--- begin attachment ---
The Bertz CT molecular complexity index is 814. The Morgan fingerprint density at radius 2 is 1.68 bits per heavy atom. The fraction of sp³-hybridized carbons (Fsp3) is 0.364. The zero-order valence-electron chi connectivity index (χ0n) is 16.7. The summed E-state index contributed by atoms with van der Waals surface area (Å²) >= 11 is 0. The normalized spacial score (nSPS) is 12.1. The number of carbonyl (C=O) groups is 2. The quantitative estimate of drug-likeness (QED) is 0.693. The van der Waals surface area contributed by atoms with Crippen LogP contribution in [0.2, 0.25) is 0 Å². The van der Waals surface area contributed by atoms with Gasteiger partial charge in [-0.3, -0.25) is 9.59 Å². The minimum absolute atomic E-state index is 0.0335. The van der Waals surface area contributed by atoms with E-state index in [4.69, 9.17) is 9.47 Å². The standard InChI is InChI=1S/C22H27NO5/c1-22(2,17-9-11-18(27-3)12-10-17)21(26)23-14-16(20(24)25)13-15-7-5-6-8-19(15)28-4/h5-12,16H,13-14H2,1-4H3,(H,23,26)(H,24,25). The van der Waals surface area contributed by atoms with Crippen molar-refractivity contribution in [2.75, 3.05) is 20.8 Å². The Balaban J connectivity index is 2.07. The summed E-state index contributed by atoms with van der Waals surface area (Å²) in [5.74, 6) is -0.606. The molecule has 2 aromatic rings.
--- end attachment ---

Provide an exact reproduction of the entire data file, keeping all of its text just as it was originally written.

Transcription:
The Bertz CT molecular complexity index is 814. The Morgan fingerprint density at radius 2 is 1.68 bits per heavy atom. The fraction of sp³-hybridized carbons (Fsp3) is 0.364. The zero-order valence-electron chi connectivity index (χ0n) is 16.7. The summed E-state index contributed by atoms with van der Waals surface area (Å²) >= 11 is 0. The normalized spacial score (nSPS) is 12.1. The number of carbonyl (C=O) groups is 2. The quantitative estimate of drug-likeness (QED) is 0.693. The van der Waals surface area contributed by atoms with Crippen LogP contribution in [0.2, 0.25) is 0 Å². The van der Waals surface area contributed by atoms with Gasteiger partial charge in [-0.3, -0.25) is 9.59 Å². The minimum absolute atomic E-state index is 0.0335. The van der Waals surface area contributed by atoms with E-state index in [4.69, 9.17) is 9.47 Å². The standard InChI is InChI=1S/C22H27NO5/c1-22(2,17-9-11-18(27-3)12-10-17)21(26)23-14-16(20(24)25)13-15-7-5-6-8-19(15)28-4/h5-12,16H,13-14H2,1-4H3,(H,23,26)(H,24,25). The van der Waals surface area contributed by atoms with Crippen molar-refractivity contribution in [2.75, 3.05) is 20.8 Å². The Balaban J connectivity index is 2.07. The summed E-state index contributed by atoms with van der Waals surface area (Å²) in [5.74, 6) is -0.606. The molecule has 2 aromatic rings.